What if my leaves are falling like its own?
The tumult of thy mighty harmonies
Will take from both a deep autumnal tone, 60
Sweet though in sadness. Be thou, Spirit fierce,
My spirit! Be thou me, impetuous one!
Drive my dead thoughts over the universe,
Like wither’d leaves, to quicken a new birth;
And, by the incantation of this verse, 65
Scatter, as from an unextinguish’d hearth
Ashes and sparks, my words among mankind!
Be through my lips to unawaken’d earth
The trumpet of a prophecy! O Wind,
If Winter comes, can Spring be far behind? 70
Fiery stuff. Way too fiery to be dull convention, a mere nod to Homer. Nope. Shelley’s asking for something real here. He’s on to something about writing. In her amusing book on writing, bird by bird, Annie Lamott claims that she doesn’t do the writing at all. It’s really composed by little men in the attic of her house; she’s just the stenographer. Well, that’s a paraphrase. As I said, I’m not a scholar and I did not chase down the quote, but you get the idea. She’s talking like Shelley, only without the flamboyance.
Discovering the muse, or the west wind, or those little men in my own attic was one of the finest and happiest surprises about writing. There have been moments—many of them—in the composition of every one of the dozen novels when I go on autopilot. Oh, I’m present, in a way. I’m concentrated and focused but it’s as if I am a mere conduit, the means by which the words appear on the screen. The fingers fly and for some time I am sustained in a kind of happy trance. And when I return to my right mind and look back on what I’ve done, it’s usually pretty good. (Which is not to say that it doesn’t need patching. The writing always needs patching. The patching is endless—and a little boring—compared to singing with the muses, or the wind, or those odd little men.) The trance times come usually once a story is established, which occurs somewhere near the middle. It varies; it’s unpredictable. As I am not a scholar, I am also not an athlete, but I suspect that my “musings,” let’s call them, share much of the quality of mind experienced by athletes in the midst of play or dancers given over to movement, or perhaps musicians lost in sound. I think James Baldwin is talking about this experience at the end of his fine story “Sonny’s Blues.” At any rate, these musings, while not the only reasons I write, are surely a large part of what keeps me at it.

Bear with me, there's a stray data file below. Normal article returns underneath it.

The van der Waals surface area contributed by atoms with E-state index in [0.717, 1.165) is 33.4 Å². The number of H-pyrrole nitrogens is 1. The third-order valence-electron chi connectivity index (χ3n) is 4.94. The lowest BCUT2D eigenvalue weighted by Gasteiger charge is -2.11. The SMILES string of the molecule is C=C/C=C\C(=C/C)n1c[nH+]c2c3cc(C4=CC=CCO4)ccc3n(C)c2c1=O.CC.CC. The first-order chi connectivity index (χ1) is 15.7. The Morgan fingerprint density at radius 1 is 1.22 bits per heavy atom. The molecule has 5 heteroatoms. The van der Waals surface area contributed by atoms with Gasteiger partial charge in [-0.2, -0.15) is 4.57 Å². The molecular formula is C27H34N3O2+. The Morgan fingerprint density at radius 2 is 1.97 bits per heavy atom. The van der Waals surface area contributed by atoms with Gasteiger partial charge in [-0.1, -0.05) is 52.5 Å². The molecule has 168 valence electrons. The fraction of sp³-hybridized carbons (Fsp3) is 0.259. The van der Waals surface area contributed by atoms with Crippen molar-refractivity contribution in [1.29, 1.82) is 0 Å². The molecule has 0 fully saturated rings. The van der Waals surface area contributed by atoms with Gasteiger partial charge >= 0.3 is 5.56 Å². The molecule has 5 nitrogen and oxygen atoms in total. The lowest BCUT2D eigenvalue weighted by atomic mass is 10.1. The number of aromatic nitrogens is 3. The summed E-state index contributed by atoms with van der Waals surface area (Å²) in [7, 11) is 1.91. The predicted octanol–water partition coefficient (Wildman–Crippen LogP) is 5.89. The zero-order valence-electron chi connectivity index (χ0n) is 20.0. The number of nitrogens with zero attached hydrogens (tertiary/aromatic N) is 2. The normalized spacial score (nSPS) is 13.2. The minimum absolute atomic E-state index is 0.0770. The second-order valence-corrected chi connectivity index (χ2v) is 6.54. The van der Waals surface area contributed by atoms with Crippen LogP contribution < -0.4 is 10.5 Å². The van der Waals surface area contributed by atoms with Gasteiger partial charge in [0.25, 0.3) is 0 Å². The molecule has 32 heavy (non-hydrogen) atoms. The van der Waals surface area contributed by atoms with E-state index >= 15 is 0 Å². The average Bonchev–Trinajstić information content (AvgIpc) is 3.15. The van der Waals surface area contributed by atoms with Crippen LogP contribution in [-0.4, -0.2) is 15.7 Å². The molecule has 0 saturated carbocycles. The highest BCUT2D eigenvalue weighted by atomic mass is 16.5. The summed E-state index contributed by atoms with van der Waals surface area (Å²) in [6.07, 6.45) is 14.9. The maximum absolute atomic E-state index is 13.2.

Some of the novels are available as Kindle books. The link is: